Play Live Radio
Next Up:
0:00
0:00
Available On Air Stations
Sports & Recreation
The Southwest Utah Bureau is based in the St. George area, and the reporting focuses on local government, public lands and the environment, indigenous issues, faith and spirituality and other topics of relevance to Utahns.

Permit lottery system for the Wave hike will soon be fully online

The Wave
Courtesy of the Bureau of Land Management
The Wave is a popular hike on the Arizona-Utah border along delicate and scenic sandstone.

Currently people hoping to hike the Wave have to enter an online or in-person lottery in Kanab. But Bureau of Land Management officials are planning to move the entire system online soon.

The Wave is a popular hike on the Arizona-Utah border along delicate and scenic sandstone.

A majority of the permits are already offered online and they’re awarded four months in advance. But on weekdays, people can enter in person at the Kanab Center. Four groups or 16 people can win a day — whichever comes first.

People who entered the in-person lottery said their odds are better there.

On a chilly Wednesday morning in Kanab, just before 8:30 a.m., people showed up for the 9 a.m. drawing — bundled up and hoping to be one of the lucky few to get a permit.

“I’m going to get it today,” said Doug Obenshain, who was there from California, “The universe will take care of me.”

Josef Holic is a photographer from the Czech Republic and this was his 30th time entering in-person. He was 0 for 29 up to this point.

“If I win the lottery, I'll probably go in the darkness or get a sunrise shot over there with a soft light and experience the Wave,” he said.

Holic said entering so many times hasn’t ruined his trip, he’s been able to explore the region. Kanab is surrounded by iconic public lands — nearby is the Grand Canyon, Lake Powell, Zion and Bryce Canyon national parks. It’s not uncommon for people to stick around Kanab for multiple days, betting they’ll win a chance to hike the Wave.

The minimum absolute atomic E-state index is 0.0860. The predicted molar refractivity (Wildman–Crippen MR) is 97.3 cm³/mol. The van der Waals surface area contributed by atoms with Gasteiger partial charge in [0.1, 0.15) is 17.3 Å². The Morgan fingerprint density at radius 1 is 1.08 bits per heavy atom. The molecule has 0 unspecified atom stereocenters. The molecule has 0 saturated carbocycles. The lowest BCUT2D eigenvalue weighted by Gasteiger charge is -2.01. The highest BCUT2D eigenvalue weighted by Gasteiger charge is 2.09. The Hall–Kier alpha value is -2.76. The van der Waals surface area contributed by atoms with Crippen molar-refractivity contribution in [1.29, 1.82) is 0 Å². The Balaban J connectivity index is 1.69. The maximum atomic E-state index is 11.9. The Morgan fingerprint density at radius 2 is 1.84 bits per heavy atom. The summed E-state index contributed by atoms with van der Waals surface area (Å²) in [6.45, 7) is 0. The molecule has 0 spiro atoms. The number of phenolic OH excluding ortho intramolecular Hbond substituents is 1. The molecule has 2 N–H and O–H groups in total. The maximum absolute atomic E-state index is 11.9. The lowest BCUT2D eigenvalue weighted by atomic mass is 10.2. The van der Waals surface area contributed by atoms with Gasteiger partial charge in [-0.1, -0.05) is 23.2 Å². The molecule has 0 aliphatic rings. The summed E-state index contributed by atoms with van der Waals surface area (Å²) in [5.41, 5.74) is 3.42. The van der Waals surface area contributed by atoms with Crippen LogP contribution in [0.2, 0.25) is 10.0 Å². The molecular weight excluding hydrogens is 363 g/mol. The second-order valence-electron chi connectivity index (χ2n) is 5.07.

Minutes after the 9 a.m. drawing, Obenshain walked out without a permit in hand. But Holic finally got a coveted ticket.

Paul Gagner owns Dreamland Safari Tours, a local guide company. They help people apply in person and take them on tours if they win a permit.

Gagner said he’s against the move to be fully online. He called the in-person lottery “a real attraction.” On the day Holic won a permit, it was quiet, only a dozen or so people were there. During the busy season, hundreds of people sometimes show up.

But, he said, being there in person is better than going up against online entrants anywhere in the world.

“By making it easier and allowing it to be open and less difficult to apply for a permit, we're expecting to see a pretty significant increase in applicants,” Gagner said, “which means that our odds of winning or any local’s odds of winning a permit are going to go down pretty precipitously.”

At the in-person lottery, officials give a safety and weather conditions briefing, Gagner said. That can be valuable for inexperienced hikers.

“With [the in-person briefing] going away now and everything having to be communicated online, most of us are pretty concerned that there's going to be more issues around injuries, fatalities and search and rescue calls,” Gagner, also a member of the local search and rescue team, said.

A spokesperson with the BLM didn’t share specifics about the new online system but said the transition is expected to happen in early 2022.

KUER is listener-supported public radio. Support this work by making a donation today.